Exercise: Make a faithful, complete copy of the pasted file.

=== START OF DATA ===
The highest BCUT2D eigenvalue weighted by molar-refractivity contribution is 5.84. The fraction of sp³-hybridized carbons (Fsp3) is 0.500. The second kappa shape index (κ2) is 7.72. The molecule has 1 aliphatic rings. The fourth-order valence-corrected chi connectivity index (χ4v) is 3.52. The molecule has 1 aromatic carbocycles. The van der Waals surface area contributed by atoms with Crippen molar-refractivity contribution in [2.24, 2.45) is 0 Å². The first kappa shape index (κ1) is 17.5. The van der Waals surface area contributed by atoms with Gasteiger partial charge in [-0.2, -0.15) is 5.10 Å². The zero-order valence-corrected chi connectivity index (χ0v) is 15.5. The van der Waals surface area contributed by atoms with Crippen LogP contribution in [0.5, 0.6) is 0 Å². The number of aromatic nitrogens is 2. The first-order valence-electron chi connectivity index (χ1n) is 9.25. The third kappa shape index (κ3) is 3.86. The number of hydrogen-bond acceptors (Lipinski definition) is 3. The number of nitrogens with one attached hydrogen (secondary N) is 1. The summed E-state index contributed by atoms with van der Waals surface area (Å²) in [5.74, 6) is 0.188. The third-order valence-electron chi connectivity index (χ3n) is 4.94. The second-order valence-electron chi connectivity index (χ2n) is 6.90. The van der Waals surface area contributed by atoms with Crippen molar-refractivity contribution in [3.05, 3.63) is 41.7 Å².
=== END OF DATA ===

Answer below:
The highest BCUT2D eigenvalue weighted by molar-refractivity contribution is 5.84. The fraction of sp³-hybridized carbons (Fsp3) is 0.500. The second kappa shape index (κ2) is 7.72. The molecule has 1 aliphatic rings. The fourth-order valence-corrected chi connectivity index (χ4v) is 3.52. The molecule has 1 aromatic carbocycles. The van der Waals surface area contributed by atoms with Crippen molar-refractivity contribution in [2.24, 2.45) is 0 Å². The first kappa shape index (κ1) is 17.5. The van der Waals surface area contributed by atoms with Gasteiger partial charge in [-0.2, -0.15) is 5.10 Å². The zero-order valence-corrected chi connectivity index (χ0v) is 15.5. The van der Waals surface area contributed by atoms with Crippen LogP contribution in [0.5, 0.6) is 0 Å². The number of aromatic nitrogens is 2. The first-order valence-electron chi connectivity index (χ1n) is 9.25. The third kappa shape index (κ3) is 3.86. The number of hydrogen-bond acceptors (Lipinski definition) is 3. The number of nitrogens with one attached hydrogen (secondary N) is 1. The summed E-state index contributed by atoms with van der Waals surface area (Å²) in [5.74, 6) is 0.188. The third-order valence-electron chi connectivity index (χ3n) is 4.94. The second-order valence-electron chi connectivity index (χ2n) is 6.90. The van der Waals surface area contributed by atoms with Crippen molar-refractivity contribution in [3.05, 3.63) is 41.7 Å².